Tag Archives: co-operative university

Conference paper on Co-operative Leadership and Higher Education

On 5th April, Mike Neary, Katia Valenzuela Fuentes (Nottingham) and Joss Winn presented a paper at The Co-operative Education and Research Conference, 5-6 April 2017, Manchester.  It is the first report from their Co-operative Leadership for Higher Education project.

This paper reports on recent research into co-operative leadership which aims to support co-operative higher education; where co-operative education is understood as the connection between the co-operative movement and co-operative learning (Breeze 2011). The research was carried out in three co-operatives: a co-operative school, a co-operative university, a workers’ co-operative, and an employee owned retail business. The research is framed within a set of catalytic principles established in previous research (Neary and Winn 2016): knowledge, democracy, bureaucracy, livelihood and solidarity. The results have been developed as a diagnostic tool for academics, other staff and students in higher education institutions to assess the extent to which they are already operating in co-operative manner and how these co-operative practices might be further developed. The ultimate aim of these activities is to establish a cooperative university. The research is funded by the Leadership Foundation for Higher Education.

Download the paper.

New paper on co-operative higher education

A new journal article by Joss Winn has recently been published in Power and Education journal. For the first time, it reviews the emerging literature on co-operative higher education and offers a coherent theory of academic labour, the academic commons and critical pedagogy, based on our work on Student as Producer.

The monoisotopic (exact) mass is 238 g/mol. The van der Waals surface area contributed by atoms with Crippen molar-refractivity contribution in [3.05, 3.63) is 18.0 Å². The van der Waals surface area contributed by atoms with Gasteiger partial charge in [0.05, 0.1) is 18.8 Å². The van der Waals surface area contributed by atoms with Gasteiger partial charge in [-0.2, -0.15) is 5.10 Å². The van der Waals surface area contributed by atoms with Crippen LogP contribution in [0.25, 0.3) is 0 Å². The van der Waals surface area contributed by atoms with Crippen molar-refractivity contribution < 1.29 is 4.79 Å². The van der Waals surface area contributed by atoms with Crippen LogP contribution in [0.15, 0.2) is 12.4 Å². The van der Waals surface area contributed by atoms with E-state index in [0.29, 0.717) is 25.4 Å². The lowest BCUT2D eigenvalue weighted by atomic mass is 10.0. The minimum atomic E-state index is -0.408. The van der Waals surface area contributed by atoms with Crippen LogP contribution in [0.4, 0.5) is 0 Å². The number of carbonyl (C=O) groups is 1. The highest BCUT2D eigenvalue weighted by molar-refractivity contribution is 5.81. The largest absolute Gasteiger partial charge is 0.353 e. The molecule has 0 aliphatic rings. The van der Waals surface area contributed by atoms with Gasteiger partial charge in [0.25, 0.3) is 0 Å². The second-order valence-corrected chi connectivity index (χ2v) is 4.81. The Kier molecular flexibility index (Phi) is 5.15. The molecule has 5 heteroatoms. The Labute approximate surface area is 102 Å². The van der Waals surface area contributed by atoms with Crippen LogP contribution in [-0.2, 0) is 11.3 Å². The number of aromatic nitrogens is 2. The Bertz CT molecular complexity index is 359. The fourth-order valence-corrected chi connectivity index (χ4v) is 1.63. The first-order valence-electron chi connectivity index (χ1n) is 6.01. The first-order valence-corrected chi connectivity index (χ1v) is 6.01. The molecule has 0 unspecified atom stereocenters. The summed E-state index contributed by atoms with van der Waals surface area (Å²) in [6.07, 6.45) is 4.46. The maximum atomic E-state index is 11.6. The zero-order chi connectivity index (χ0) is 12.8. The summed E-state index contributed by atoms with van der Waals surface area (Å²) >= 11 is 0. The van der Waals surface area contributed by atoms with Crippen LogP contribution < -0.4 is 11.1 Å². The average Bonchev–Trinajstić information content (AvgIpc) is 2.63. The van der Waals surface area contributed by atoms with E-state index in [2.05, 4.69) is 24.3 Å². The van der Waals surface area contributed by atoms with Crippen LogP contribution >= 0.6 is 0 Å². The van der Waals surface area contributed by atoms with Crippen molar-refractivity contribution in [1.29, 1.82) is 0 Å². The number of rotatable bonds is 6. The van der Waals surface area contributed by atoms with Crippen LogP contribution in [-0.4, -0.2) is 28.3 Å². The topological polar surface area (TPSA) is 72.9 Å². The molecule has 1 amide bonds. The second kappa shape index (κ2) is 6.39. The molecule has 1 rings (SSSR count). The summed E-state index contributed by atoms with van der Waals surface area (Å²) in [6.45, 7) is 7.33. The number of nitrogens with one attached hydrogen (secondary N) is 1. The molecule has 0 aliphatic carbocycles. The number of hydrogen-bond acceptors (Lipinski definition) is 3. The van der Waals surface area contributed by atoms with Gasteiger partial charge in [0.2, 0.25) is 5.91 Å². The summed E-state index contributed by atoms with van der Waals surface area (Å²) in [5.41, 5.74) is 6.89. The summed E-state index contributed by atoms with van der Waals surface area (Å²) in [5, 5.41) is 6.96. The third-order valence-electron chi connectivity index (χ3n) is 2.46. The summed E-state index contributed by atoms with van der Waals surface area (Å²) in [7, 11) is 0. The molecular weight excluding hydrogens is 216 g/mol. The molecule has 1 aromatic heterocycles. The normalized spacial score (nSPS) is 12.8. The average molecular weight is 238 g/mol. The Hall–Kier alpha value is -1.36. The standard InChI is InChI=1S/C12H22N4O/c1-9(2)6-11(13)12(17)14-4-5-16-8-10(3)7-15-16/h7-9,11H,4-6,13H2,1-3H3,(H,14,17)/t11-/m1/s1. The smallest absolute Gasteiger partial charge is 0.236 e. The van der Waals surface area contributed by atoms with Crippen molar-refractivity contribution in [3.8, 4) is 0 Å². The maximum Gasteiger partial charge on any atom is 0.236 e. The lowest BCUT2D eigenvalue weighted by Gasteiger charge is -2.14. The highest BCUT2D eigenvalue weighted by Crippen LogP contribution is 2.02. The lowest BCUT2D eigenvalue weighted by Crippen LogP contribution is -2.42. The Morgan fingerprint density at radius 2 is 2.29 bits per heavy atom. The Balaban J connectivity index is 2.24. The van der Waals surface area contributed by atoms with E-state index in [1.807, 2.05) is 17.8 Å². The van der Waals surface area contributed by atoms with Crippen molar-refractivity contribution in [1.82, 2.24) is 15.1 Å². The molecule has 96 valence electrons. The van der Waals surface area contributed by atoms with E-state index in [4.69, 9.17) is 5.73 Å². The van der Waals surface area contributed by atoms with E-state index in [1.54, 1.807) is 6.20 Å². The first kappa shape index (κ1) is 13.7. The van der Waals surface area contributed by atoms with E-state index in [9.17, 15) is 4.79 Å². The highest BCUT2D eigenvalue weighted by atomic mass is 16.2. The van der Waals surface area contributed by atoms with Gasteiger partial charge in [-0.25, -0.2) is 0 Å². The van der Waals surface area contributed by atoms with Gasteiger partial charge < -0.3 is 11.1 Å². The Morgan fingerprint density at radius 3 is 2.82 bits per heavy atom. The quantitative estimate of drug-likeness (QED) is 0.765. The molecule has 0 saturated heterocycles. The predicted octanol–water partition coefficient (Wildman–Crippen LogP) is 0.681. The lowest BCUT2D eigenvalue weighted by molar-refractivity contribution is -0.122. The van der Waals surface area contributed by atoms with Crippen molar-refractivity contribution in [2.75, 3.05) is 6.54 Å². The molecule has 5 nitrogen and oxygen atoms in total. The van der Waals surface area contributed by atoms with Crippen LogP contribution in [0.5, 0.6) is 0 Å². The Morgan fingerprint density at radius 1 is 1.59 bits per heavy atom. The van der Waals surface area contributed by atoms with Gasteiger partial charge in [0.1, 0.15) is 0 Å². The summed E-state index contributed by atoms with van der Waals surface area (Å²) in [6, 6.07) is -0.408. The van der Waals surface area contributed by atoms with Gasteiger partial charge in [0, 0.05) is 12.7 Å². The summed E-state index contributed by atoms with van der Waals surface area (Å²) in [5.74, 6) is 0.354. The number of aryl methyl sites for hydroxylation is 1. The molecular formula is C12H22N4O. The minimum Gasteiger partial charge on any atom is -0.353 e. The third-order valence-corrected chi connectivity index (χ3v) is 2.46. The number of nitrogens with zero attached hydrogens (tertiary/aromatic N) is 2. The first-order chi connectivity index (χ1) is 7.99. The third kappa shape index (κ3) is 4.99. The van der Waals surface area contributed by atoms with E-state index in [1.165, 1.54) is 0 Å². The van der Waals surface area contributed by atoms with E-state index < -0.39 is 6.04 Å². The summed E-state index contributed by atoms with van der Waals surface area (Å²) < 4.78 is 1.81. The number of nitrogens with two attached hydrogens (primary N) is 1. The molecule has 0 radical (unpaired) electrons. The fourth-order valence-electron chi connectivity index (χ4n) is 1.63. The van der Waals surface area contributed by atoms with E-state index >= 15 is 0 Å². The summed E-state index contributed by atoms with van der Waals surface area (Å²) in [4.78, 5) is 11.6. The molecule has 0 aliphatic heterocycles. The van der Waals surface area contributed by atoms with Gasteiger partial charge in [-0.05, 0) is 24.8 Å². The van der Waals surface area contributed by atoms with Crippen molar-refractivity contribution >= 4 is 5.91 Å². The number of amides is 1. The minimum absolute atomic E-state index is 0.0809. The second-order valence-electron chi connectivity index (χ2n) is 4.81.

THE CO-OPERATIVE UNIVERSITY: LABOUR, PROPERTY AND PEDAGOGY

“I begin this article by discussing the recent work of academics and activists to identify the advantages and issues relating to co-operative forms of higher education, and then focus on the ‘worker co-operative’ organisational form and its applicability and suitability to the governance of and practices within higher educational institutions. Finally, I align the values and principles of worker co-ops with the critical pedagogic framework of ‘Student as Producer’. Throughout I employ the work of Karl Marx to theorise the role of labour and property in a ‘co-operative university’, drawing particularly on later Marxist writers who argue that Marx’s labour theory of value should be understood as a critique of labour under capitalism, rather than one developed from the standpoint of labour.”

You can download this article from the journal, Power and Education.

A pre-print version of this article is available from the University of Lincoln research repository.

An earlier and expanded version of this paper given at the ‘Governing Academic Life’ conference is also available from the University of Lincoln research repository.

A Short History of Hacking: Values and principles for co-operative higher education

Joss Winn recently gave a keynote talk at Newcastle College’s ‘Student as Producer’ conference. You can read the full script of his talk on his blog.

“Newcastle College should be commended for recognising the need to involve students in the governance of your institution. In your own HE Partnership Strategy you state that “meaningful partnership working is reliant upon the equal distribution of democratic power.” You argue rightly that this isn’t just achieved by listening to the so-called ‘student voice’ but by “empowering students to drive and implement change.” And “this will involve redistributing power across our HE communities up to and including HE Academic Board through engaging students in all stages of the decision making process.” My question to you is how do you intend to constitute this form of democracy. You say that you will embed it “throughout all aspects of the HE learning experience” but what constitutional form will that take and how will you hold each other to account? These are not questions unique to your own stated objectives, but are being asked all the time by people who desire democracy in their work as they do in their politics.

The question I am interested in then, is what steps might we take to reconstitute and transform our institutions into member-run, democratically controlled co-operatives? Institutions that enable us to reflect deeply on the conditions of present day knowledge production and truly put Student as Producer into practice?”